Concerned with health costs? Take this 5-day health challenge
The top Democratic presidential candidates continue to include health-care concerns for Americans as a priority, while recent research shows most Americans, or 69 percent, are also concerned about health-care costs.
Yet, many Americans do not see the connection between health and weight or other factors they can control. A 2019 Cleveland Clinic survey shows 88 percent of those surveyed understand the link between healthy weight and heart health, yet 43 percent of Americans have tried to make dietary changes. to lose weight and 40 percent of those who describe themselves as overweight or obese say they aren’t careful about which foods they eat.
As a family physician and obesity medicine specialist, here’s my recommended five-day challenge to learn about your own health and take steps to care for yourself.
While social media is bombarding us with reminders of counting down to the holidays, perhaps it is time for every American to take five days to count up to better health.
Schedule your physical with your primary care provider or find one if you do not already have one. Your primary care provider gets to know you over time and can help make sure you are up to date on your vaccines and screening tests or you can check this page.
Your primary care provider is there to get to know you over time and to help you in health and in sickness. Find out if there are choices you can make to improve or treat your personal medical concerns and health risks.
Learn what your weight means. Recognize this is a simple way to check if you are at higher risk of health problems. This means you need to know your BMI (body mass index) and notice if your waist size has been growing larger. You can measure your height and weight to calculate your BMI. [Use this page if calculating BMI for someone under 20 years old.]
For instance, in adults, a BMI of 25 or more is a diagnosis of overweight and a BMI of 30 or more, is a diagnosis of obesity. In the United States, more than two out of every three adults are diagnosed with overweight or obesity.
Know that as BMI increases, there are increased risks of health problems such as high blood pressure, heart disease, diabetes, fatty liver, sleep apnea, osteoarthritis, osteoporosis, depression, infertility, as well as many cancers. There is also increased risk of dying younger. In 2017, the Cleveland Clinic presented data showing obesity is the number one cause of preventable death.
As an adult, if your waist is getting larger and you are not pregnant, your risk factors for insulin resistance, pre-diabetes and diabetes is increased and healthy weight loss will decrease those risks. In fact, we now know that some cases of diabetes can be reversed with consistent healthier lifestyle choices.
If your health would benefit from healthy weight loss, avoiding sweetened and highly processed foods and drinks, increasing activity, decreasing the duration of sitting, improving sleep, reducing stress and adjusting (if possible) any medications that cause weight gain with your health care team are all ways to impact your weight.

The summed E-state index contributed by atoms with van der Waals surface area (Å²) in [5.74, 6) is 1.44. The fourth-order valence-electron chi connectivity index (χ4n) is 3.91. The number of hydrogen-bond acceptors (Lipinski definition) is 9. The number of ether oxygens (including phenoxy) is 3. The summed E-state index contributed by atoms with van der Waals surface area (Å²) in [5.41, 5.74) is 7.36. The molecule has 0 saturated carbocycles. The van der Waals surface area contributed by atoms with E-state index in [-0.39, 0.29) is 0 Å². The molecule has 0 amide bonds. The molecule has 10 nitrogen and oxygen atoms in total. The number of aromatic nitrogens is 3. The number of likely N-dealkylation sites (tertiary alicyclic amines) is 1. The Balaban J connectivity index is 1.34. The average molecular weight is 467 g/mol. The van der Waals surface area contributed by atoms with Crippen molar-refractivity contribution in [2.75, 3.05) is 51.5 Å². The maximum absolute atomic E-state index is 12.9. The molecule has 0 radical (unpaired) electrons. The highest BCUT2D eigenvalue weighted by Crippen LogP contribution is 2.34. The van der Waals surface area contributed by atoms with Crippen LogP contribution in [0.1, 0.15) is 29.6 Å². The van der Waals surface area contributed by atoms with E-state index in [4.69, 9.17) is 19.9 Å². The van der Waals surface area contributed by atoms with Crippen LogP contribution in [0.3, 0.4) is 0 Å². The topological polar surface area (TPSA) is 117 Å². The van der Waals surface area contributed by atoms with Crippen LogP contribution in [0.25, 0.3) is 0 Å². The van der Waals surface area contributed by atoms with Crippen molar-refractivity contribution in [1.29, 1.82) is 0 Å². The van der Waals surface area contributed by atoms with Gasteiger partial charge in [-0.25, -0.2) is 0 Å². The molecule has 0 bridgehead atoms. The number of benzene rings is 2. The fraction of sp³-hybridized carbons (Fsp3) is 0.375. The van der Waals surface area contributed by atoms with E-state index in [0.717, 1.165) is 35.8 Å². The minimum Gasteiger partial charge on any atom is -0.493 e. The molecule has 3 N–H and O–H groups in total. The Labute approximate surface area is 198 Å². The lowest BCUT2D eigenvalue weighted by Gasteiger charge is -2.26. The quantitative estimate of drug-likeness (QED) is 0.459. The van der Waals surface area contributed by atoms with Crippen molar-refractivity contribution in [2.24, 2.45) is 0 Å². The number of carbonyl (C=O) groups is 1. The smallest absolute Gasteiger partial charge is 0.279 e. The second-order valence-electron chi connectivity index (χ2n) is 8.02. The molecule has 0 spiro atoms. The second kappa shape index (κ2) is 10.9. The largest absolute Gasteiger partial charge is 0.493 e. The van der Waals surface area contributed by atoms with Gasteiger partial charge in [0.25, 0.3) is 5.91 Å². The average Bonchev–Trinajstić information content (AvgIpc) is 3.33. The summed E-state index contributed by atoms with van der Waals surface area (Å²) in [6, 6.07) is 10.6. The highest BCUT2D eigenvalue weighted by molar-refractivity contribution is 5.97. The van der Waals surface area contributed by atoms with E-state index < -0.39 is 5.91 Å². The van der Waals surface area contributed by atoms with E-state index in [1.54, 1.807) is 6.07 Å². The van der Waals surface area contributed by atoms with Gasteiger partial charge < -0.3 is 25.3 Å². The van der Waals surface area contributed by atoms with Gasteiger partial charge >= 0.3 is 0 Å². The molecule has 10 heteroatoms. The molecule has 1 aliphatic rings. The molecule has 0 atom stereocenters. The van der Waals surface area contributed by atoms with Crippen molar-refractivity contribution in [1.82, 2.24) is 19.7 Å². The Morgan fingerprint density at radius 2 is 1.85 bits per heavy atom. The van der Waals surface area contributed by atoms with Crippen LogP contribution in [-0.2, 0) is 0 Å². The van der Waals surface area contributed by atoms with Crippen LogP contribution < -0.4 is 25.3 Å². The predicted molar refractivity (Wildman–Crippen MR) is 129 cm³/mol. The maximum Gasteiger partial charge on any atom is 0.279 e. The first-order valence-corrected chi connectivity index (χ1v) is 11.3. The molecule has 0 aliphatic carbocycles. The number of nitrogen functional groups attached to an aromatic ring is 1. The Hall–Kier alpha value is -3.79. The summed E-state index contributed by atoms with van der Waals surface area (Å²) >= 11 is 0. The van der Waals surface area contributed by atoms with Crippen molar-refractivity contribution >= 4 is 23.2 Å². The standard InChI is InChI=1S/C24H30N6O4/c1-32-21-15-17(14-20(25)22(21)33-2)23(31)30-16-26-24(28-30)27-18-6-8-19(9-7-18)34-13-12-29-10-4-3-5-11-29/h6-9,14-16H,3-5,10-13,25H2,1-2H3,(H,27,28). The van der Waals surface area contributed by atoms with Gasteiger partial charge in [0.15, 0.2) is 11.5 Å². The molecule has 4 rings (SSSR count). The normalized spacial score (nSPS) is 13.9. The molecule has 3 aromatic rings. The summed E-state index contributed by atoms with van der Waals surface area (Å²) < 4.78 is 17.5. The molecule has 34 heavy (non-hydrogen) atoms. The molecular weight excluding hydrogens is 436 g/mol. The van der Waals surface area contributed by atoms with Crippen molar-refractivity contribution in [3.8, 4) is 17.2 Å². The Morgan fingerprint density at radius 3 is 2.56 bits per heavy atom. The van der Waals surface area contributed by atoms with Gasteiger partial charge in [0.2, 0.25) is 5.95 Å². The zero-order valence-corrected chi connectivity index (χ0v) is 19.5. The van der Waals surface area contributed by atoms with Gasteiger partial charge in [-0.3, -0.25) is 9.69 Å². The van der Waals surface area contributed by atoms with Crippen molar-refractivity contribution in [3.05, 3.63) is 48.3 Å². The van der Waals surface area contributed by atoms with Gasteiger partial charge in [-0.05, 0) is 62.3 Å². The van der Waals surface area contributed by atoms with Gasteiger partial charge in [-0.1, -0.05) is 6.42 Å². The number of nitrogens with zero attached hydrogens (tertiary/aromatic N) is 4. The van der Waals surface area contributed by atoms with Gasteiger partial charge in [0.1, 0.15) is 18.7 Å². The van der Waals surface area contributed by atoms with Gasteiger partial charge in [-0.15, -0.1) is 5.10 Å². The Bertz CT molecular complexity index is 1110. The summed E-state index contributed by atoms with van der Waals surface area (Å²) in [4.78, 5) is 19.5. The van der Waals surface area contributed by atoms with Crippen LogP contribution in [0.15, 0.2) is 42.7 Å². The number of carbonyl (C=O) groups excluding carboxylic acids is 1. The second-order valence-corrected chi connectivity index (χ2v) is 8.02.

If you are considering a medically-supervised weight loss program, know what to look for in a healthy weight loss program or you can find a board-certified Obesity Medicine Specialist to help you on your journey.
Learn about your medications, vitamins and supplements, if you are taking any. Gather all of your medications, vitamins and supplements. Throw out the ones that are expired. Make a list of the medications you are taking regularly and write down why you are (supposed to be) taking each one. If you do not know why you are taking a medication, put a question mark next to it so you can learn about it when you see your pharmacist.
Next to each medication, note if it is helpful, not helpful, or if you cannot notice. Take this list with you when you go to see your primary care provider. Talk with your provider about the medications that are not helpful or that you cannot tell if they are helpful. See if there are alternatives or if they can be discontinued and how to do so if appropriate.
Understand that the most powerful health-promoting thing you can do for yourself is to increase your activity. Sit less and move more. Get up from sitting, frequently. Find activities you like to do that require more movement. Exercise is important in the prevention and treatment of mood disorders, sleep disorders, heart disease, diabetes, arthritis, osteoporosis, as well as prevent falls, prevent many cancers, and prevent sarcopenia (loss of muscle leading to frailty and other health problems). Aim to work up to a minimum total of 15 minutes of daily walking. One prospective cohort study looked at over 400,000 people in Taiwan and found that a minimum of 15 minutes of exercise daily resulted in living three years longer.
Create a routine to engage your senses. Examples include spending time with loved ones or finding ways to build new connections with others. Also, time spent with pets, in nature and/or engaging with the arts can calm the mind and provide healing as it connects us to the positive energy around us.
Health education is a lifelong endeavor. It’s easy to get caught up in daily work and dramas and forget about self-care, particularly at busy times of year. But optimizing health can start with five days of deliberate action and that can start now.
Dr. Naomi Parrella is assistant professor in the Department of Family Medicine and the Department of Surgery and the medical director for Rush University Center for Weight Loss and Lifestyle Medicine, and she is board-certified in family medicine and obesity medicine, holds a certification in Chinese herbal medicine, and is a Public Voices fellow through The OpEd Project.